Every year, a schoolwide phenomenon occurs around February. Student’s grades drop by a letter or two, and the general mood of the student body goes down. It’s known as the third quarter slump, defined by ‘The Urban Dictionary’ as “The third term of school where you stop giving a **** about your grades.”
“I’ve seen it pretty much every year as a teacher, grade-wise, effort-level-wise, energy-wise for students,” math teacher Matthew Andrews said. “It’s not every kid, your high-fliers are still going to be your high-fliers. It tends to be the kids (that) are sort-of on the bubble of wanting to do well, but not putting forth the effort.”
This is the time of year when students and teachers typically work without breaks from January until early April, which is a solid four months of nonstop work. This can possibly lead to burnout, which is defined by a state of exhaustion caused by excessive and/or prolonged stress.
“I think the third quarter slump can be attributed to several different factors, including the fact that we have 13 weeks from winter break to spring break without a significant break in between,” English teacher Katherine Trabert said. “Students often have schedules that are hectic, and they have not only academics but their extracurriculars, and keeping all of that organized on a daily basis can be very tiring.”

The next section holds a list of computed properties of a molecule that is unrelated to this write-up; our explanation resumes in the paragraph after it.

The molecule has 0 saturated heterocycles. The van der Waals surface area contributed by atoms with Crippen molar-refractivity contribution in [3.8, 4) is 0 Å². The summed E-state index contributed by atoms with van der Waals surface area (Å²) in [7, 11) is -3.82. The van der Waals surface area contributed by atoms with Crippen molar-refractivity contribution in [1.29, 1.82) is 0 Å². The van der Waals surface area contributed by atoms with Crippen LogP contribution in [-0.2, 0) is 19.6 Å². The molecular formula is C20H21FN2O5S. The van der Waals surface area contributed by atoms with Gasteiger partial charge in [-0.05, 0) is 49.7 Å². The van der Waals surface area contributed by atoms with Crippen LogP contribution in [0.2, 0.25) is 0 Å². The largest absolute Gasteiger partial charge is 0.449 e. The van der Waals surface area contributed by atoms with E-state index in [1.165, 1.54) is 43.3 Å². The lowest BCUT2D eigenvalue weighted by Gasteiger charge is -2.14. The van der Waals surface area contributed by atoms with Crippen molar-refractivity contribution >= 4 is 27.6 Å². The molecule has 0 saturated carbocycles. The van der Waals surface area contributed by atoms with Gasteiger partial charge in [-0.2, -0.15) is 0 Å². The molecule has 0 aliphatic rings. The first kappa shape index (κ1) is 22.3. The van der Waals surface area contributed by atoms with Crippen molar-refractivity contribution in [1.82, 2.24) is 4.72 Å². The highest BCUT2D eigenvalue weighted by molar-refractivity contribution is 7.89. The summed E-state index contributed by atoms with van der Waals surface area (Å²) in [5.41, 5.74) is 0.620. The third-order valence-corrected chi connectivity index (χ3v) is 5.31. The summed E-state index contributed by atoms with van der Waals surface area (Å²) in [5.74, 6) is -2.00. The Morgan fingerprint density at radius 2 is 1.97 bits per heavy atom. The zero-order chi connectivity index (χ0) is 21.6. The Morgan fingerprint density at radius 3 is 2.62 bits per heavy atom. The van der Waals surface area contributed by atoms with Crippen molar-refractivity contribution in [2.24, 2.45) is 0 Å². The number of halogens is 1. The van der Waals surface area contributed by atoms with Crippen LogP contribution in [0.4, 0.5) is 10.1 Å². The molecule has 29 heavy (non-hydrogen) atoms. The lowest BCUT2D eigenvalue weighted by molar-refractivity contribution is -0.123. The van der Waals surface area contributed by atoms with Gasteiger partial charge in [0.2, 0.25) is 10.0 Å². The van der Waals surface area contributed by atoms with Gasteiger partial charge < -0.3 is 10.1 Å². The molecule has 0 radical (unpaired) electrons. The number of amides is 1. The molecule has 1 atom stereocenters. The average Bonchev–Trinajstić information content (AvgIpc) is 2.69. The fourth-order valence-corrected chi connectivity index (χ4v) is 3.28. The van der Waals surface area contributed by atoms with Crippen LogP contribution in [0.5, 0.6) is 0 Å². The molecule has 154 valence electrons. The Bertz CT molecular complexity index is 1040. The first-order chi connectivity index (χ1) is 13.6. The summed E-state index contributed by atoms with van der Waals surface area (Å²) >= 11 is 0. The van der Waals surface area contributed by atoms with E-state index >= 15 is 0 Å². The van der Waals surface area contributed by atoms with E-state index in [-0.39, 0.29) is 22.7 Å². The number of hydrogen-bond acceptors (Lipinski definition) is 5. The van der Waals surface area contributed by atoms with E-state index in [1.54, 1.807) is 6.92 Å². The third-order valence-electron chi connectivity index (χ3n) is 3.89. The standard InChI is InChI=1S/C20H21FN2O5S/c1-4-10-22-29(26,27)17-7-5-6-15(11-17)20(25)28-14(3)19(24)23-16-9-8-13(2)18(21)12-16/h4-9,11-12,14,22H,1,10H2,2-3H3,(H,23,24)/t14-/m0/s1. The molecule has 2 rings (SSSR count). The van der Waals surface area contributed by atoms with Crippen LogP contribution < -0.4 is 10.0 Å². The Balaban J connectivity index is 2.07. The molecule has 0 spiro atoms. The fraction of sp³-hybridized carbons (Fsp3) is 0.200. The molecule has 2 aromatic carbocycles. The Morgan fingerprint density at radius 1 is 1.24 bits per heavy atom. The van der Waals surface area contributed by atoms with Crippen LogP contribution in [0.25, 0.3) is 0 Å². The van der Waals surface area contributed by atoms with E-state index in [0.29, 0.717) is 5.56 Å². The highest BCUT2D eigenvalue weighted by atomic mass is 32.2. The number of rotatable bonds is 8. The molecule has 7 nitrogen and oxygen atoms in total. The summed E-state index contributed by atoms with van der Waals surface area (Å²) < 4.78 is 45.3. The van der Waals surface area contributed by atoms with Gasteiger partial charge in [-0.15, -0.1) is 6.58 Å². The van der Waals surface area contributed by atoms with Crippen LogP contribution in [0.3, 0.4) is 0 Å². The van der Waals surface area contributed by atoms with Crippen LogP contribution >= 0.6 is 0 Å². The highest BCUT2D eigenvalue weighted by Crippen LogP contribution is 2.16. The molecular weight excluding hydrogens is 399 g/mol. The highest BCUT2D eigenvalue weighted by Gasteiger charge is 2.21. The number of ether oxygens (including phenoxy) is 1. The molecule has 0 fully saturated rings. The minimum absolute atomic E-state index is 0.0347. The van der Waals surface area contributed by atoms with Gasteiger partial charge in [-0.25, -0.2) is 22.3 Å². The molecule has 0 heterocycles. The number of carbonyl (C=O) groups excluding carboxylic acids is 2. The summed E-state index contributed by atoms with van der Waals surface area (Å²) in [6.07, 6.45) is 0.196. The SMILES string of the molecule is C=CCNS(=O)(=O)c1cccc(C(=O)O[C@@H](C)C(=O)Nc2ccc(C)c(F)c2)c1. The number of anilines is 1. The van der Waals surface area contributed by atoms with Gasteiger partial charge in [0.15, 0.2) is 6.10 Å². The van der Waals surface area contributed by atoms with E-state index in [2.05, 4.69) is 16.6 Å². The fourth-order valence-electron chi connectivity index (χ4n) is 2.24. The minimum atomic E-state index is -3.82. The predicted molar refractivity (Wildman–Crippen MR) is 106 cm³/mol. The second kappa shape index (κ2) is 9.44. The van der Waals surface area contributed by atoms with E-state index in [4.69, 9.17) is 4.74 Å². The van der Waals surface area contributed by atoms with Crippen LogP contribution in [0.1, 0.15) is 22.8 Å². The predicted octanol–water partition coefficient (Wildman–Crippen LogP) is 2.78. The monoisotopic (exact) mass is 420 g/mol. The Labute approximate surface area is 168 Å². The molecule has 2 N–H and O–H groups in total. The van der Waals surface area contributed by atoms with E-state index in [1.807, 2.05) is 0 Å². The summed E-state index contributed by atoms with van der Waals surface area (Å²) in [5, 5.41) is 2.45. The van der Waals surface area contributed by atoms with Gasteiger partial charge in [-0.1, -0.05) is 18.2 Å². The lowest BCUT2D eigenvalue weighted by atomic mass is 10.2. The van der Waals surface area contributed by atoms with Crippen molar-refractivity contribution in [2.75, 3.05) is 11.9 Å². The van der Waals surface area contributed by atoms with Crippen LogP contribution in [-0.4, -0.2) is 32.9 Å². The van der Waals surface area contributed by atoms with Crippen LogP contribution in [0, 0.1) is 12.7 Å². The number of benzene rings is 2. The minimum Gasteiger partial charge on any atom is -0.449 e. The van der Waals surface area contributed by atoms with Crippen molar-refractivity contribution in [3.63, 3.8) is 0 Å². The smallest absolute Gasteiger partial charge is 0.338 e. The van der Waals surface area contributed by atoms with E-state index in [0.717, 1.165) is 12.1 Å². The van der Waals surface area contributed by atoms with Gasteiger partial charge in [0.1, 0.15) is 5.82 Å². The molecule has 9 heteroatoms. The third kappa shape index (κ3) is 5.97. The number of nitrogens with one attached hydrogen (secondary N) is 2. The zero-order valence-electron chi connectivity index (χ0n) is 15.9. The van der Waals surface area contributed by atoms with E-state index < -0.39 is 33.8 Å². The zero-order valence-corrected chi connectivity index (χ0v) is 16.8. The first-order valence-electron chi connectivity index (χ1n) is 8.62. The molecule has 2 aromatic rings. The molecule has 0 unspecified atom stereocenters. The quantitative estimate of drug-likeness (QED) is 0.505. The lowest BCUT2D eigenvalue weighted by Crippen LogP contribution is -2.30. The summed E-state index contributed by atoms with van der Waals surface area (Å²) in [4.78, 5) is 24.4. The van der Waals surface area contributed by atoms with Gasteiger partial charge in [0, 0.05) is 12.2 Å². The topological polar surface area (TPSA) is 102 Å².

Another reason may be complacent students. They may think that they could relax because their grades are high, but the moment they stop doing their best at school, their grades drop.
“Students see their grades for (the) semester, and they get this false sense of security. ‘Oh I’m passing, so I don’t have to do as much.’ They kind of forget that grades keep going in and if they don’t do the work, their grades will drop.” English teacher Ms. Adams said.
The best way to avoid the quarter slump is to keep your chin up. Work hard as if it’s the first week of school, and the slump will be gone before you know it.